Bitter, haunted, meticulous, courageous, inscrutable, contrarian.
These words were used by cast members of Eugene O'Neill's early one-act plays when asked by Eugene O'Neill Foundation board member Teresa Morley to sum up their characters in a single word and explain how that word informs their performances.
The foundation is presenting the playwright's three "Lost Plays" starting next week at 5 p.m. on three Saturdays. "The Web" opens Oct 3; "Recklessness," Oct. 10; and "Abortion," Oct. 17.
They will debut online at www.eugeneoneill.org, then also be available on the O'Neill Foundation YouTube Channel, after being filmed in the Old Barn theater at Tao House in Danville.
"I have not found Zoom theater offerings particularly compelling so I looked for and found another approach," artistic director Eric Fraisher Hayes said.
He edited the scripts so actors would not have to come into contact with each other, and put together an ensemble of nine actors to cover all the roles. They met three times to discuss the script, as well as costuming, and run through the play. Shooting took place the third meeting, when the action was captured from various points of focus.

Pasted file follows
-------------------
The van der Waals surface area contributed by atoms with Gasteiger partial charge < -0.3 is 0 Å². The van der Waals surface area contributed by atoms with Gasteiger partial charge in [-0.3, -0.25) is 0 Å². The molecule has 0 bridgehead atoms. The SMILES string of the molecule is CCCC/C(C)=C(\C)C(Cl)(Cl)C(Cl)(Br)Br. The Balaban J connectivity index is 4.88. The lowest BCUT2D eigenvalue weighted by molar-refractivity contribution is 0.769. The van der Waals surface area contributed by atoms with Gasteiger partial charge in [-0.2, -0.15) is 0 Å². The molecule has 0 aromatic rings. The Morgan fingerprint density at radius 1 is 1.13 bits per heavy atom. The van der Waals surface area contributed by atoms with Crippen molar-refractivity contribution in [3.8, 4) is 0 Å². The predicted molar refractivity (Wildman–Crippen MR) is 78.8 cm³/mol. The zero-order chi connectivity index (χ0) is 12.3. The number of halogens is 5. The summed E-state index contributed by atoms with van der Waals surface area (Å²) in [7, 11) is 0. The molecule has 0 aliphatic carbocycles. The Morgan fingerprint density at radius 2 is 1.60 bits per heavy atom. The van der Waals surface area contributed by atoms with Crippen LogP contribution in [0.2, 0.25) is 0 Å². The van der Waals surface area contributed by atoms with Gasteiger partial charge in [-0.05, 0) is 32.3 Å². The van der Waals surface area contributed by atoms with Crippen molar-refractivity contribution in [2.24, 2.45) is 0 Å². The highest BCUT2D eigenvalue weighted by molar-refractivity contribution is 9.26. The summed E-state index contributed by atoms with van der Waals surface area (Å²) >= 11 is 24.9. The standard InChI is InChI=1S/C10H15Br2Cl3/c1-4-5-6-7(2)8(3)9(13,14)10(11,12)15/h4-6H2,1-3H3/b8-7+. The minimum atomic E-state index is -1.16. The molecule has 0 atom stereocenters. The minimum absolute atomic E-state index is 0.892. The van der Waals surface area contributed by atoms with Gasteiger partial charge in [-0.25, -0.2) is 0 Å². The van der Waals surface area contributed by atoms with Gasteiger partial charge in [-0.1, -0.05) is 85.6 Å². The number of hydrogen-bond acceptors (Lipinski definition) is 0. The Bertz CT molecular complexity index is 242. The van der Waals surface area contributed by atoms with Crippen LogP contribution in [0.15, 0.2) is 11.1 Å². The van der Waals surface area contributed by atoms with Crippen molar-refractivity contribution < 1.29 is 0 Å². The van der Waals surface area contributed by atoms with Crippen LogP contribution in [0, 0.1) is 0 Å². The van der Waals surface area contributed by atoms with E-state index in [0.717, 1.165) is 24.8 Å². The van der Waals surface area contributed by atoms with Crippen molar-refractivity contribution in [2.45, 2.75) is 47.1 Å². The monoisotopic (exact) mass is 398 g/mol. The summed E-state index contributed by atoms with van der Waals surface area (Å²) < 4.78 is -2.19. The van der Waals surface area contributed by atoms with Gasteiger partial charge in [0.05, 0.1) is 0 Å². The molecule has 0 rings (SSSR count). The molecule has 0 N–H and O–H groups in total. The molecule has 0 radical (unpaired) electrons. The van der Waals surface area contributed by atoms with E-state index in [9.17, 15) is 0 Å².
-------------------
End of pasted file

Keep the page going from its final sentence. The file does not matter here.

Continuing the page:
Hayes noted that approaching the plays in this manner did not impede the spirit of what O'Neill wrote.
"Web" finds a woman trapped in a brutal relationship with her "boyfriend," who forces her into streetwalking in order to support his drug habit. "Recklessness" concerns a wife trapped in a loveless marriage and looking to escape with the family chauffeur. In "Abortion," O'Neill explores the dire decisions at the intersection of social class and women's reproductive rights.
"O'Neill may have been writing these plays more than 100 years ago, but he chose challenging subjects that our society is still struggling with," Hayes said.
The cast includes Emily Keyishian, Ryan Hayes, Kyle Goldman, Cynthia Lagodzinski, John Tessmer, Will Long, John Hale, Charles Woodson Parker and Bonnie Dechant. Videos of the actors explaining how they connected to their characters can be found at www.eugeneoneill.org.
No tickets are necessary but viewers are asked to donate to the Eugene O'Neill Foundation to support production costs as well as work to enliven the playwright's legacy.